I have now completed the third week of my placement with the Community Mental Health Team, and I am pleased to report that it has been another fantastic week of learning. Of all the different things that I have experienced this week, there were two things in particular that I really enjoyed.
One day I accompanied a client to have a look around a local arts project scheme which helps people who have had various health problems. This particular client has been suffering with poor mental health for many years, and is now at the stage where she is ready to move on independently and further develop her confidence. The client expressed a wish to engage in some activities outside her home, and so getting out a couple of times each week, to a suitable group, is probably exactly what this client needs. The lady in question is very artistic, and paints and draws in her spare time, and so the arts project seemed perfect for her.
Looking around the arts project we were shown a variety of different activity rooms. The centre caters for pottery, painting and drawing, textiles, woodwork, photography and music. The facilities there are absolutely brilliant, and I was really excited for the client. The client was asked which groups she would like to join, and she happily signed up for the painting and drawing, and the pottery class. The client is able to start with immediate effect, so I was so very happy for her. I feel sure that the groups will be of such great benefit to her, as well as being personally enjoyable and satisfying too.
It is great that projects such as this exist, and there should be more of these types of opportunities in various parts of the country. Stimulating the mind is of benefit to us all, and moreover, is especially important when recovering from mental illness. An active mind that is engaged in enjoyable pursuit is incredibly therapeutic. Suitable physical activity is also really good for helping with conditions such as anxiety and depression, as the release of endorphins is good for the brain. Gardening, for example, would be a great activity for this purpose.
Another day I was involved in a training day for risk assessment. My mentor was actually teaching part of the session, so this is how I came to get a place on the course. Risk assessments are a central part of being a mental health nurse, and when anything changes for a client, we always need to update the assessment. Many of my recent patients have just had annual reviews, and so I have been involved in carrying out new risk assessments alongside the client; like a care plan, the client should be involved in the risk assessment too. When working on risk assessments, I often found them quite difficult, and it is so important to look at possible risks from all possible angles. Therefore, as I was struggling a little, the training day was incredibly useful.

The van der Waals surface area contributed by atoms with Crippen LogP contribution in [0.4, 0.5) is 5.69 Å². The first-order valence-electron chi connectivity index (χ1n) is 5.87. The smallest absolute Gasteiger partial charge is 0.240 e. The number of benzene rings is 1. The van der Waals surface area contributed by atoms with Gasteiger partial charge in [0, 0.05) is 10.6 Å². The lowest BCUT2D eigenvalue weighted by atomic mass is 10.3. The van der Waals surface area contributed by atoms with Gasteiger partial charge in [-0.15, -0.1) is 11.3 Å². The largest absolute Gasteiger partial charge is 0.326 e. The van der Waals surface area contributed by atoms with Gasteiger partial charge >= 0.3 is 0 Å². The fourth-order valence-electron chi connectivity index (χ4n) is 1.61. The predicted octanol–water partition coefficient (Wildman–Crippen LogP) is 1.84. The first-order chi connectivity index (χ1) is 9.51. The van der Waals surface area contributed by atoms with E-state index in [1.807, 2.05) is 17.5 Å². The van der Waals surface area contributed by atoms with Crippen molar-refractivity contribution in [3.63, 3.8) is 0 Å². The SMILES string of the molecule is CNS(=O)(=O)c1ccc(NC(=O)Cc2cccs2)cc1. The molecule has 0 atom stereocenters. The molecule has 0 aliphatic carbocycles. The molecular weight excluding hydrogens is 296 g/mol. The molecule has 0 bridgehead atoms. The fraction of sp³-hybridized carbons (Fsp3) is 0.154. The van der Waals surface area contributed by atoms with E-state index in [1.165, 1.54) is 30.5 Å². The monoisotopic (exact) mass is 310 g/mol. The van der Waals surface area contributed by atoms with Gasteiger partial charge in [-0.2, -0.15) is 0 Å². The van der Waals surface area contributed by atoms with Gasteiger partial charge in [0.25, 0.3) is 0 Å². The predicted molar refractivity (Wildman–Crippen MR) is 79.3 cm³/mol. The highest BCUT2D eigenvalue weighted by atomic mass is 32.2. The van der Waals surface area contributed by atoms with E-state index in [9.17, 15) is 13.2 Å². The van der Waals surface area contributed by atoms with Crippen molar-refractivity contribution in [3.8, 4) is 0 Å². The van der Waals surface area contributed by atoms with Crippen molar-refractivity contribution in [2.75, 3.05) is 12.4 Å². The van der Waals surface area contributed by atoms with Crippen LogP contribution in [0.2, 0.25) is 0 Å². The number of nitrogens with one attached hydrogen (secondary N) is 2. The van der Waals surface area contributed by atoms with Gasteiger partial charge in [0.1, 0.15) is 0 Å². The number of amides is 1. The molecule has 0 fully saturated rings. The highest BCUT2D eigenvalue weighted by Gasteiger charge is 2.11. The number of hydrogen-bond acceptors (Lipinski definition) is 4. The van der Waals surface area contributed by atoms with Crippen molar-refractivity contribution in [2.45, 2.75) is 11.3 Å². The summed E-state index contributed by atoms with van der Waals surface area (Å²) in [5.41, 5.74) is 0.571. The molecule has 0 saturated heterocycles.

The teaching explained how risk needs to be considered from three main views: current, historic and future. Historic risk is not always relevant, and the main focus should be on the ‘here and now’. Risk assessments also need to look at the risk to self (i.e. the client), the risk to others, vulnerability and exploitation, self-neglect, as well as safeguarding of children.
When thinking about risk in more detail, consideration of the following is also relevant: nature, severity, frequency, imminence, likelihood, risk reducing and risk enhancing. When applied to a fictitious risk scenario, for example, the nature of the risk may be an overdose by paracetamol. The severity may be that in 1994, the client made a serious attempt on their life. The frequency is that it was a single attempt. Given that it was 20 years ago, it therefore seems unlikely that the client may make a similar attempt at present. For the risk to be reduced, the client needs to take their medication and to engage with their CBT treatment. For the risk to be enhanced, the client would need to stop taking their medication, there would be increased mental stresses and a failure to engage with the CBT support. Finally, any strong protective factors, such as a supportive family network, should be identified, along with any early warning signs of deterioration, such as the client withdrawing in isolation.
I now feel much more capable in carrying out risk assessments, and my mentor has already noticed that they have markedly improved. Next week will be my last chance to practise my newly acquired skills for a while, as my placement is due to finish next Friday. I will provide a final update on the community next week, and then it is back to university again.